We know that consumer behavior is often irrational. That’s why there are large market share differences among products that are essentially the same.
We also know that consumers tend to be pragmatic and don’t like to throw their money around on crap. That’s why so many new products fail.
So how do we reconcile these two seeming contradictions? How can consumers be both strangely emotional yet essentially pragmatic? We can’t explain it. That’s what makes advertising so interesting. It’s like physics. There are two equally reliable, yet contradictory ways to explain the physical behavior of matter.
General relativity describes the world one way. Quantum physics describes it another. They are completely different, and often contradictory theories. And yet each is equally capable of explaining and predicting the behavior of matter -- general relativity on a large scale and quantum physics on a small scale.
We face a similar (and far less important) enigma in advertising. If you ask an advertising expert “what makes a great campaign,” he/she will provide you with a list of adjectives -- beautiful, persuasive, funny, entertaining, convincing ... but the truth is, nobody really knows what makes a great ad campaign.
I can show you a hundred campaigns that were all of those things and failed, and you can show me a hundred that were none of them and succeeded.
The thing that drives ad people crazy, and makes advertising such a fascinating endeavor, is that there is no algorithm for great advertising. No one has been able to define the proper proportions of the emotional and the practical, the nonlinear and the utilitarian, the entertaining and the convincing.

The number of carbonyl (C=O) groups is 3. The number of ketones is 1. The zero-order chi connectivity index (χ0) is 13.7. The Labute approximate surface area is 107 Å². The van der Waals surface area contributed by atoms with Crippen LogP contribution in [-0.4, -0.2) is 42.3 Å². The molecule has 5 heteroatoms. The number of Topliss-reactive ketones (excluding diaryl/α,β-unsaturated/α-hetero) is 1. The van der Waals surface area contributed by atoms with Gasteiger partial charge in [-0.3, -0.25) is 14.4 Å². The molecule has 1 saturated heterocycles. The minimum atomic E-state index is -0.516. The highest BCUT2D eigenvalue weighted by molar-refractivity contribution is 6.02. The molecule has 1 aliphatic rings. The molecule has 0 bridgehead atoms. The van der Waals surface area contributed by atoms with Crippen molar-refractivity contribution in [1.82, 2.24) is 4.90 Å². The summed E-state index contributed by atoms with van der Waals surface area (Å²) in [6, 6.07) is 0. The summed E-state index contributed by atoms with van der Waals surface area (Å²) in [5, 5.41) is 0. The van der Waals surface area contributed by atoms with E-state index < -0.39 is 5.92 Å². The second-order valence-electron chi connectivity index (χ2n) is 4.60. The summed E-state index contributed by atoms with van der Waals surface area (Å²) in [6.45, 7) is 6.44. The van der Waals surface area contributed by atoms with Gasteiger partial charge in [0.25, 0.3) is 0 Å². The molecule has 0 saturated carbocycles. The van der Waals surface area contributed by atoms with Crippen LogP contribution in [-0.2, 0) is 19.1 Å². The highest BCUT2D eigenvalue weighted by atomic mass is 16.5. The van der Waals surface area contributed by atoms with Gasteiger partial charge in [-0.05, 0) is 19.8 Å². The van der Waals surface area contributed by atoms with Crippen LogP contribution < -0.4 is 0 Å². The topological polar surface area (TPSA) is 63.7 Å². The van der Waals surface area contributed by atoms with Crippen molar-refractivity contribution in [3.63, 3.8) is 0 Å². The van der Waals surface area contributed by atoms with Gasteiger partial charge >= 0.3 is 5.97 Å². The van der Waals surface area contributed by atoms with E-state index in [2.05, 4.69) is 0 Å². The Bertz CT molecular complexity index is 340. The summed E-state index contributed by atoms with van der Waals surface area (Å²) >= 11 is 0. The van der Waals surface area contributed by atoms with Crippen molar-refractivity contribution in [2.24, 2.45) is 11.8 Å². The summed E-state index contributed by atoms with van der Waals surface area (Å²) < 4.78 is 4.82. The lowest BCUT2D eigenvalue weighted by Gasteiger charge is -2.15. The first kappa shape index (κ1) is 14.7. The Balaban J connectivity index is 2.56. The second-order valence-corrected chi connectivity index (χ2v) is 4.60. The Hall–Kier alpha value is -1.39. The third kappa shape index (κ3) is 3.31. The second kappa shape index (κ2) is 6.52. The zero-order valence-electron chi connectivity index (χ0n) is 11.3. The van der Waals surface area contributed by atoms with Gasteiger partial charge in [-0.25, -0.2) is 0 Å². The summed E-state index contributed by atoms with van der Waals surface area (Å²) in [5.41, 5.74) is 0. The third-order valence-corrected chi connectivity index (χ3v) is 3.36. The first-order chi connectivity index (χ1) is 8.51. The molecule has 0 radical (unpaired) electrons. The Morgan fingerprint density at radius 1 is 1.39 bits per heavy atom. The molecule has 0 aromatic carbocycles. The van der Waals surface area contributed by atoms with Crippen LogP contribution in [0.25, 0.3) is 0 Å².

And that leads us to the point of this piece. The present obsession with media delivery systems may help our media people locate a certain type of person more easily, but is never going to provide the spark of brilliance on how to motivate this person.
Understanding motivation still comes from the brains of talented people who somehow know what the right combination of ingredients is to motivate a certain type of person in a certain category.
They don’t know how they know it, and sometimes they don’t even know that they know it. But they do.
That’s why there are a few people who consistently create wonderful, successful advertising and others who create consistently mediocre advertising.
It’s a gift that some creative people have for precision guessing. That’s all it is, but it is the amazing gift that separates real advertising talent from the rest of us.
This article is an excerpt from Marketers Are From Mars, Consumers Are From New Jersey. It is published with permission from Type A Group.